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April

The prognosis for U.S. healthcare? Better than you think.

  Erika Fry fortune.com Bernard J. Tyson, chairman and chief executive of Kaiser Permanente—the $56 billion non-profit health insurer and hospital operator—is more optimistic about America’s healthcare system than he’s ever been. That’s saying something, given that the fate of the Affordable Care Act hangs in the balance pending a …

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One Doctor’s Quest to Save the World With Data

DANIELLE VENTON www.wired.com IN RWANDA, PEOPLE have to deal with all kinds of threats to their health: malaria, HIV/AIDS, severe diarrhea. But in late 2012, Agnes Binagwaho, Rwanda’s Minister of Health, realized her country’s key health enemy was  something far more innocuous. The thing causing the most harm to her people, the leading …

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Admitted to Your Bedroom: Some Hospitals Try Treating Patients at Home

By DANIELA J. LAMAS, M.D. http://well.blogs.nytimes.com When Martin Fernandez came into Mount Sinai Hospital’s emergency room one recent afternoon, with high fever and excruciating abdominal pain, he and his family were asked an unexpected question. Mr. Fernandez, 82, would have to be officially admitted to receive intravenous antibiotics for his urinary …

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Would Doctors Be Better If They Didn’t Have To Memorize?

JOHN HENNING SCHUMANN www.npr.org  Poor old Dr. Krebs. His painstaking Nobel-winning work on cellular metabolism, called the Krebs cycle, has made him the symbol for what’s ailing medical education. “Why do I need to know this stuff?” medical students ask me. “How many times have you used the Krebs Cycle lately?” senior doctors jokingly …

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Do Wearable Devices in Hospitals Pose Security Threats?

By Aleksandr Peterso www.physiciansnews.com Wearable tech has painted itself as the future of innovation for many different industries, but perhaps most notably for healthcare. Even now, wearable devices are seeing increased use at care facilities to track patient status, reduce response times, and improve care coordination. But wearable technology is still …

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FDA Ponders Putting Homeopathy To A Tougher Test

ROB STEIN www.npr.org It’s another busy morning at Dr. Anthony Aurigemma’s homeopathy practice in Bethesda, Md. Wendy Resnick, 58, is here because she’s suffering from a nasty bout of laryngitis. “I don’t feel great,” she says. “I don’t feel myself.” Resnick, who lives in Millersville, Md., has been seeing Aurigemma for years …

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Epic, Other EHR Vendors Agree To Waive Record-Sharing Fees

By Joseph Conn www.modernhealthcare.com After years of saddling their customers and outside firms with substantial fees for interfaces and other costs for interoperability, vendors of electronic health-record systems are now engaged in what looks like an interoperability price war. The federal government probably had something to do with it, after firing …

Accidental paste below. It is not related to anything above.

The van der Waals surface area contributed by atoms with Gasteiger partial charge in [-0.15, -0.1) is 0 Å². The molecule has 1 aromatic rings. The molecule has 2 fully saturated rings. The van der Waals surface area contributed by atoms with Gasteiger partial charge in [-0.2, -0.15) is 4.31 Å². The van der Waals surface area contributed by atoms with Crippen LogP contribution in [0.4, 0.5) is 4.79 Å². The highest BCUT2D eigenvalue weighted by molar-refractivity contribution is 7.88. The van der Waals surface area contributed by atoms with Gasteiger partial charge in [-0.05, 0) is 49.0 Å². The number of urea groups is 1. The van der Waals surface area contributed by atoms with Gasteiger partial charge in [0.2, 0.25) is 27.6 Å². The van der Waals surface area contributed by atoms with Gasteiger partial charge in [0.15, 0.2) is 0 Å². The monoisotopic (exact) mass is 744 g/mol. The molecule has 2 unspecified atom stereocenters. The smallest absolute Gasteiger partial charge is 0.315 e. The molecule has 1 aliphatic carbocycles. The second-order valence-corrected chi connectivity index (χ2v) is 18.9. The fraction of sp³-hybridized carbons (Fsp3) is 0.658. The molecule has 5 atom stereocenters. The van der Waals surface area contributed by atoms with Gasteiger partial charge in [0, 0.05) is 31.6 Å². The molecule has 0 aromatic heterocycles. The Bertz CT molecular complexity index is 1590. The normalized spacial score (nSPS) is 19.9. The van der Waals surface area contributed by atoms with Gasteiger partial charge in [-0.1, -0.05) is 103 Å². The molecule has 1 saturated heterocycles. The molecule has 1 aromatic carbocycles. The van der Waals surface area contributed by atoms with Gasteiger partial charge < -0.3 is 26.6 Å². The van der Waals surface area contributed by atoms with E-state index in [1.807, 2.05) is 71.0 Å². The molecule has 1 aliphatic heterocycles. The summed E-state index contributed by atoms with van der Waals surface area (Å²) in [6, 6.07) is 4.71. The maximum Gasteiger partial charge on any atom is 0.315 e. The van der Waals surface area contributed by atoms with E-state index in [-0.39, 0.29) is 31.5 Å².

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Doctors See Benefits and Risks in Medicare Changes

By KATIE THOMAS and REED ABELSON www.nytimes.com Dr. Robert Wergin, president of the American Academy of Family Physicians, made little effort to contain his glee Wednesday over the news that Congress had voted to end a reviled payment system for doctors, simultaneously averting a 21 percent physician pay cut and overhauling the way Medicare will pay doctors in …

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5 Recruiting Tips To Fight The Looming Physician Shortage

By Sean West www.fiercehealthcare.com Increased demand for services will only exacerbate the problems expected by the shortage of close to 90,000 physicians in the next 10 years, according to a new survey that examines 2015 trends in healthcare recruitment. Despite the factors behind the shortage–including the millions of newly insured consumers under the Affordable …

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Hospital Diversity Improvement Plans, Goals: 16 Things To Know

Written by Shannon Barnet www.beckershospitalreview.com While job areas related to patient care have experienced a long history of diversification, the same cannot be said of healthcare jobs in upper management, according to a report from the NAACP. Some hospitals and health systems have created programs to monitor diversity procurement but, overall, diversity …

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Time To Announce UV Tanning ‘Causes’ Skin Cancer, Doctors Urge

Written by Catharine Paddock PhD www.medicalnewstoday.com Doctors and researchers writing in the American Journal of Preventive Medicine argue it is time to push the message that UV tanning causes – as opposed to merely being associated with – skin cancer. They note that when the US Surgeon General finally announced that smoking causes lung …

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Thousand-year-old Anglo-Saxon Potion Kills MRSA Superbug

By Nick Thompson and Laura Smith-Spark www.cnn.com It might sound like a really old wives’ tale, but a thousand-year-old Anglo-Saxon potion for eye infections may hold the key to wiping out the modern-day superbug MRSA, according to new research. The 10th-century “eyesalve” remedy was discovered at the British Library in a leather-bound volume of Bald’s Leechbook, widely …

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